What lay in store for God’s people after the defeat of Babylon?
After the defeat of Babylon, Isaiah envisioned a day when God’s people would repatriate their land and rule over their oppressors (14:1-4). In addition, God’s people would rejoice and take up a taunt against the (defeated) king of Babylon (14:4-8). The taunt song pictures the defeated and dead king as being welcomed into Sheol, the abode of the dead (14:9-11).
Pride is listed as the downfall of the Babylonian king, who sought to make himself like the Most High (14:12-15). Curious onlookers ponder the ignominious end of one who once wielded such great power (14:16-19). The taunt song concludes with a curse upon the progeny of the king of Babylon and a word about the utter destruction of the city of Babylon (14:20-23).
Practical Consideration: Death is the conqueror of conquerors.
Isaiah saw the rise and fall of many rulers and nations. He prophesied the rise to power of nations who were used by God to accomplish His purposes, and the fall of those same nations. He saw many rulers rise to power and exercise leadership unrestrained by the moral and ethical demands of God’s Word, and the fall of those same leaders.
Every conqueror was conquered by death. Every conqueror, who sought to expand his borders and multiply his influence and erect structures to commemorate his life, was eventually conquered by death. May the fact of life’s brevity motivate us to live our days in a manner pleasing to God. May the things that outlast us bring honor to God.
Prophecies Against Assyria, Philistia, Moab, and Syria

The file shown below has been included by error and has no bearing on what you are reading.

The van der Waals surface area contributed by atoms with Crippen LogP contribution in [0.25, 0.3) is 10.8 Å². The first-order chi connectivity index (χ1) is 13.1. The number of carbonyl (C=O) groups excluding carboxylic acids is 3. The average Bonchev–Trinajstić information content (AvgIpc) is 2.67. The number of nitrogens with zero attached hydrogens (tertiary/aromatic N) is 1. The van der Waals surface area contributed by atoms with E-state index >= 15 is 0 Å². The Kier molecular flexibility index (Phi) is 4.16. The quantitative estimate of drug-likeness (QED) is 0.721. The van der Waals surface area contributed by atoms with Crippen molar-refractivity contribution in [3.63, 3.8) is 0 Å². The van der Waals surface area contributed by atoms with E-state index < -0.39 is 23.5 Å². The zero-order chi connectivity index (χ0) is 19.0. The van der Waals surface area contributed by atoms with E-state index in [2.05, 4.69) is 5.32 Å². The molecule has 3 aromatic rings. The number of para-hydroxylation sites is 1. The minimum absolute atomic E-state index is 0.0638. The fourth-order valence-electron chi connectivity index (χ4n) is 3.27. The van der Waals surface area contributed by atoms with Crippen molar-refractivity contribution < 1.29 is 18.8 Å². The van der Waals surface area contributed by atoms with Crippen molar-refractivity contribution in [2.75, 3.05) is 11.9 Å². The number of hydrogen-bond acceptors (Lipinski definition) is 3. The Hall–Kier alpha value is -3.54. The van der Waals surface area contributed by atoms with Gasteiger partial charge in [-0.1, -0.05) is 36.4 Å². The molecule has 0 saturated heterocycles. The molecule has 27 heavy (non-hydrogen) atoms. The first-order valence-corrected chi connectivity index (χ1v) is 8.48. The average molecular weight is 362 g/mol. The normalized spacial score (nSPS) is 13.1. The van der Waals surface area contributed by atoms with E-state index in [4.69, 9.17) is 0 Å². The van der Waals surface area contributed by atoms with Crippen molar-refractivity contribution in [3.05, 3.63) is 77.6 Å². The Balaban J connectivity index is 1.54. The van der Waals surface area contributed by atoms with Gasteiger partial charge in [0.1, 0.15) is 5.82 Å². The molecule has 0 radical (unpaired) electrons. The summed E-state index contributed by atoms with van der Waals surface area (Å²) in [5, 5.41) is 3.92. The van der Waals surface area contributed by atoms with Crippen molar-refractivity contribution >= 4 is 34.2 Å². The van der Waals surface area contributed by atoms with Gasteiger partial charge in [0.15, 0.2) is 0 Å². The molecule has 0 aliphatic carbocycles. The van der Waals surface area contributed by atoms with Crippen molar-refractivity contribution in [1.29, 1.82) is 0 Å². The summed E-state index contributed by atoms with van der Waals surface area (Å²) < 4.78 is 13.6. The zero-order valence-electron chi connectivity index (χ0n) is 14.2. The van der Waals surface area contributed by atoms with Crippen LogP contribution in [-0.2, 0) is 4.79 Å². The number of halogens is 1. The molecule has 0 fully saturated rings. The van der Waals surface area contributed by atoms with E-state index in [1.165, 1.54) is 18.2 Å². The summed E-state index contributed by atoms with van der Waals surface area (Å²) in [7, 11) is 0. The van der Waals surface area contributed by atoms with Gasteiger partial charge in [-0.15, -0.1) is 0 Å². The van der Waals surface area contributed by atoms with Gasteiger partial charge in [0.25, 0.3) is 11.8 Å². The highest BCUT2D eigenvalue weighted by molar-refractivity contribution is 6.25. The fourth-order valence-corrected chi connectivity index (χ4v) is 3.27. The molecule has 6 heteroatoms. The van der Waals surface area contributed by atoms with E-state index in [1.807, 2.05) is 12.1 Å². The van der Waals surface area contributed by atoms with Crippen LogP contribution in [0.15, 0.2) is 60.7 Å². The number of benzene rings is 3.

What word did God give regarding Assyria?
Assyria, once the rod of God’s anger (Isaiah 10:5), would experience the rod of God’s judgment. God would “break Assyria in My land” (14:25). Assyria, under the leadership of Sennacherib, invaded Judah in 701 B.C. during the reign of Hezekiah. God however, protected the city of Jerusalem from the Assyrian threat (2 Kings 19:24) by sending an angel who “struck 185,000 in the camp of the Assyrians” (2 Kings 19:35).
What word did God give regarding Philistia?
Isaiah received an oracle regarding Philistia in the year that King Ahaz died, approximately 715 B.C. (14:28). He warned the Philistines not to rejoice over the death of an (unnamed) Assyrian leader because his offspring/successor would be even worse (14:19). Philistia was doomed (14:31). Isaiah also warned Judah to take refuge in the Lord rather than in foreign alliances (14:32). Note: The Philistines are not mentioned again in the book of Isaiah.
2 thoughts on “Isaiah 14”
really enjoy your studiies
Thank you, Vickie. Blessings to you as you continue to study and apply God’s Word.